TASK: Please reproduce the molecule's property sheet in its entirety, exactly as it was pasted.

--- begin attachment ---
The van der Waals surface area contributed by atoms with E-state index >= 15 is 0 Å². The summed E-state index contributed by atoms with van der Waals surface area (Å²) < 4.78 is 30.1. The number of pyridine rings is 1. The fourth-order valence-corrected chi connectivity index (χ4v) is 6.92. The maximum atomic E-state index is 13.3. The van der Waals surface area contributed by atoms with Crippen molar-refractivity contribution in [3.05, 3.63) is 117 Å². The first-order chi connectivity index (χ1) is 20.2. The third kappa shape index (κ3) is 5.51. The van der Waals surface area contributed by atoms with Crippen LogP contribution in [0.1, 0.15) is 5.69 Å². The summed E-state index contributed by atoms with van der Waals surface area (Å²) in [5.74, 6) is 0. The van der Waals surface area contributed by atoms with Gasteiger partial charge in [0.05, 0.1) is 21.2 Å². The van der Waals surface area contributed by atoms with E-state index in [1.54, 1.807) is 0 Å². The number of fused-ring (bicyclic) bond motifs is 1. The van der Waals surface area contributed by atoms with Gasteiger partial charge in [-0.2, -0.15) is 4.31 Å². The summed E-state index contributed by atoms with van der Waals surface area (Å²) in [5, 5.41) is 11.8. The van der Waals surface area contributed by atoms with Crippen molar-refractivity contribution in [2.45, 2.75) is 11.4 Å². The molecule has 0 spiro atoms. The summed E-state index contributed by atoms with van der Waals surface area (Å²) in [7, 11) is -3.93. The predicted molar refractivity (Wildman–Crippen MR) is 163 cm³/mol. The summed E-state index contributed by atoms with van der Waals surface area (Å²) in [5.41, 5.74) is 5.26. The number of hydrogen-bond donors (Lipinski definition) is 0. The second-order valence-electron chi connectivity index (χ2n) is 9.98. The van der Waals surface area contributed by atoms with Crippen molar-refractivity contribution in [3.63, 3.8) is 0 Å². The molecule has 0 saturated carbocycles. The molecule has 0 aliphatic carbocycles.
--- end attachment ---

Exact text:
The van der Waals surface area contributed by atoms with E-state index >= 15 is 0 Å². The summed E-state index contributed by atoms with van der Waals surface area (Å²) < 4.78 is 30.1. The number of pyridine rings is 1. The fourth-order valence-corrected chi connectivity index (χ4v) is 6.92. The maximum atomic E-state index is 13.3. The van der Waals surface area contributed by atoms with Crippen molar-refractivity contribution in [3.05, 3.63) is 117 Å². The first-order chi connectivity index (χ1) is 20.2. The third kappa shape index (κ3) is 5.51. The van der Waals surface area contributed by atoms with Crippen LogP contribution in [0.1, 0.15) is 5.69 Å². The summed E-state index contributed by atoms with van der Waals surface area (Å²) in [5.74, 6) is 0. The van der Waals surface area contributed by atoms with Gasteiger partial charge in [0.05, 0.1) is 21.2 Å². The van der Waals surface area contributed by atoms with E-state index in [1.54, 1.807) is 0 Å². The number of fused-ring (bicyclic) bond motifs is 1. The van der Waals surface area contributed by atoms with Gasteiger partial charge in [-0.2, -0.15) is 4.31 Å². The summed E-state index contributed by atoms with van der Waals surface area (Å²) in [5, 5.41) is 11.8. The van der Waals surface area contributed by atoms with Crippen molar-refractivity contribution in [2.45, 2.75) is 11.4 Å². The molecule has 0 spiro atoms. The summed E-state index contributed by atoms with van der Waals surface area (Å²) in [7, 11) is -3.93. The predicted molar refractivity (Wildman–Crippen MR) is 163 cm³/mol. The summed E-state index contributed by atoms with van der Waals surface area (Å²) in [5.41, 5.74) is 5.26. The number of hydrogen-bond donors (Lipinski definition) is 0. The second-order valence-electron chi connectivity index (χ2n) is 9.98. The van der Waals surface area contributed by atoms with Crippen molar-refractivity contribution in [3.63, 3.8) is 0 Å². The molecule has 0 saturated carbocycles. The molecule has 0 aliphatic carbocycles.